I was born in a small town in southwest Virginia in 1939. My family was fortunate to have grandparents who lived on a farm about 30 miles from our home. Farmers had the same problems as did the city folks but at least they could grow most everything they needed to eat. They usually had a cow for milk, and of course chickens for eggs, and that Sunday dinner (lunch to us today) that we would dream all week about. The work to grow vegetables and their main money crop (tobacco) were back-breaking jobs. Long hours including Sundays, work was done with hand tools and my folks had a mule that we all loved dearly. We had apple, cherry, and pear trees that did well, and we could sell some of the fruit to buy sugar and coffee and other things they couldn’t grow. They didn’t seem to mind the hard work. They were just thankful that they could feed their family and help others who needed a little help. We would go to Granny Branche’s every week and bring home what she could give us. The folks back in that period of time were very strong and generous and they were proud people who loved the ole USA—I think the little farmer had a big hand in making America the best, strongest, most generous country in the world.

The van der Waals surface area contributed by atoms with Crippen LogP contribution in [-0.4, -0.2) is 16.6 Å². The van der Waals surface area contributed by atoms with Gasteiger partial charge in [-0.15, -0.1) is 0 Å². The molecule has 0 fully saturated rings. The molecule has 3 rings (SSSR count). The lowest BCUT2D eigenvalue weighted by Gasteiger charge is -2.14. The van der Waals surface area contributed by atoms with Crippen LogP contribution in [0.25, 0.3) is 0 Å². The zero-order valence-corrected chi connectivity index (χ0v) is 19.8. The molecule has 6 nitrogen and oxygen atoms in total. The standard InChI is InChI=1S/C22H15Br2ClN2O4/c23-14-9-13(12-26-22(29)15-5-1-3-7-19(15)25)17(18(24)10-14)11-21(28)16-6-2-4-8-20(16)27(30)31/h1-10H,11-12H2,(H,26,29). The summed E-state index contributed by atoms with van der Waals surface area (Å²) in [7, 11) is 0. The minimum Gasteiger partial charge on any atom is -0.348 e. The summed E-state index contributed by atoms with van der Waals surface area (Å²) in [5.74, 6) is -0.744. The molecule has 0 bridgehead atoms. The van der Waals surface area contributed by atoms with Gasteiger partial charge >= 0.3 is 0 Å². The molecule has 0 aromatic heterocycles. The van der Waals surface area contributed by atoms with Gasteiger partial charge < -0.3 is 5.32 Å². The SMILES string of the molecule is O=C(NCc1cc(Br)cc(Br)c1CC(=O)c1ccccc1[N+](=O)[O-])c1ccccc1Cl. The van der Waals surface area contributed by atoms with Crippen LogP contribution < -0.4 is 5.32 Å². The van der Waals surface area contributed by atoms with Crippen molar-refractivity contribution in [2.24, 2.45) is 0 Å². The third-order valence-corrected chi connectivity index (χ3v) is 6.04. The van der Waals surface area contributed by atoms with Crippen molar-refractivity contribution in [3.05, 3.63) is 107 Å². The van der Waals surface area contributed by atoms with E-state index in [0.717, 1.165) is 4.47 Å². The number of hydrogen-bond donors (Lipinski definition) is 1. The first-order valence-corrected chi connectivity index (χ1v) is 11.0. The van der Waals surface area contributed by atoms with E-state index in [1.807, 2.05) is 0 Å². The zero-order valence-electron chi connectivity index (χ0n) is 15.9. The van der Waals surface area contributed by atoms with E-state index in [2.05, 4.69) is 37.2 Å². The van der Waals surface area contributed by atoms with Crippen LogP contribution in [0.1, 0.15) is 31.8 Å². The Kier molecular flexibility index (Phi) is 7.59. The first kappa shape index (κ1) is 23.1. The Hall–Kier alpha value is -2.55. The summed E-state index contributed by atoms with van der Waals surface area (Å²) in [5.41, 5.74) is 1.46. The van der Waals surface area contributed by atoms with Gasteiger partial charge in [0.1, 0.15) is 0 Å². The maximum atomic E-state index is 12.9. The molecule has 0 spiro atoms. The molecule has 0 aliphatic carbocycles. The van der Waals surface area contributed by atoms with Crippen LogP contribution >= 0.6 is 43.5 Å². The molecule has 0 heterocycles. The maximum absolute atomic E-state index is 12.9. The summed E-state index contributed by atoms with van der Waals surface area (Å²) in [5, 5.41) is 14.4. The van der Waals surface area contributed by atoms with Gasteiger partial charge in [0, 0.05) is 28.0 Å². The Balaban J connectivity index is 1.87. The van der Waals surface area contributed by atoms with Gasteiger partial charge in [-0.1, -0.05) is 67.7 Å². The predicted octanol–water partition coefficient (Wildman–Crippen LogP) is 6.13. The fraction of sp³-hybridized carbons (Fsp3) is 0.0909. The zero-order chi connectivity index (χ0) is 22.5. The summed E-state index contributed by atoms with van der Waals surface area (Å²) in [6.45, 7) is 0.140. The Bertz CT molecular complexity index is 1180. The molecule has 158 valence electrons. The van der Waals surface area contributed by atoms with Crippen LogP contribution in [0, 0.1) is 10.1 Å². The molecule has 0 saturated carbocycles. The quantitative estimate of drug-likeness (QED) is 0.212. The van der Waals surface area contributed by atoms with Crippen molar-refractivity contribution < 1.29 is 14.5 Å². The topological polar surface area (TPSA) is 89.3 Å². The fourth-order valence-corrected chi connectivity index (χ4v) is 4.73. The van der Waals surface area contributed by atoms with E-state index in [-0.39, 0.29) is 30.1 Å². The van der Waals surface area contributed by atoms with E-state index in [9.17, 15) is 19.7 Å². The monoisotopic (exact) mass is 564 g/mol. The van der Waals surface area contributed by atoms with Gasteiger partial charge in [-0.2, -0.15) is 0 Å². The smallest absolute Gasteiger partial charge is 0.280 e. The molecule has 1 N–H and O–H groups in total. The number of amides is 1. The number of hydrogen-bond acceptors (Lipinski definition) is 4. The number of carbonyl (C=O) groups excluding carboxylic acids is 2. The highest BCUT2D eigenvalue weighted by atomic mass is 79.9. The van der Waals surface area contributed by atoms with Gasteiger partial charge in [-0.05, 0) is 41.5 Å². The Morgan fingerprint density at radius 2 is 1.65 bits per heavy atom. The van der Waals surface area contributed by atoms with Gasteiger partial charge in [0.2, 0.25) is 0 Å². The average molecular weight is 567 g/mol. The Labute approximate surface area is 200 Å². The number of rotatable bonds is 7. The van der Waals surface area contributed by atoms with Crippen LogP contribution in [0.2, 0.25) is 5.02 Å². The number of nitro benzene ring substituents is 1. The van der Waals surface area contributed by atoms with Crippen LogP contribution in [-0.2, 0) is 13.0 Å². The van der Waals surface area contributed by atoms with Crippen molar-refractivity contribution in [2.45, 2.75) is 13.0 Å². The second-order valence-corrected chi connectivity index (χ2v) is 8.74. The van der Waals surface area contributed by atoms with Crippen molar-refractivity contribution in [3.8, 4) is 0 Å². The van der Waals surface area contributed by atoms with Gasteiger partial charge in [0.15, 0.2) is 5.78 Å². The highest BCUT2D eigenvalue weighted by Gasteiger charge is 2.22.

Now before I forget, I will tell you about the wonderful memory I have about Granny Branche’s house. If you know me, you will not be surprised to hear me talk about the food—beans, fried cornbread, all vegetables, and many fruits. But one food stands out well above all the rest. Granny had a two-gallon galvanized bucket she used to gather eggs, chicken feed, water the mule, carry the vegetables from the garden, milk from the cow (Of course, she rinsed out the bucket before the milk went in!) and lots of other things she used it for. When I was at her house, I always followed her around as she did her chores. In mid-afternoon, I could just about read Granny’s mind. She would be thinking about supper, always good, if not fancy. We would look forward to the meal.
Well, now it’s time to tell you about the magic words I still hear today. “Bill, get the berry bucket.” I guess my feet never hit the ground until me and Granny finally got down to the river bank where the ground was thick with the wild berry bushes, blackberry, gooseberry, and mulberry trees, just to name a few. It didn’t take long to fill the bucket and maybe a little longer to get my fill. I can hear Granny say, “Now Bill, don’t eat too many now, or you won’t want any of my berry cobbler.” Fat chance for me not to have room for that pie! The pie was made in a huge bread pan that I thought was too small. Oh me, one problem after another. Waiting on the pie to come out of the oven--it finally did, and you gotta believe, it was worth the wait.
You know what? I always said it’s the little things in life that are the most important. Yes, I will always remember Granny’s berry bucket and the pie. You know something else? I will always remember God’s promise to provide for you and me in good times and in tough times, even the Great Depression. Many good things came out of that era. We learned, with God’s help and a lot of hard work, we made it. Where there’s a will, there’s a way, and yes, if we are lucky, one of Granny Branche’s berry pies.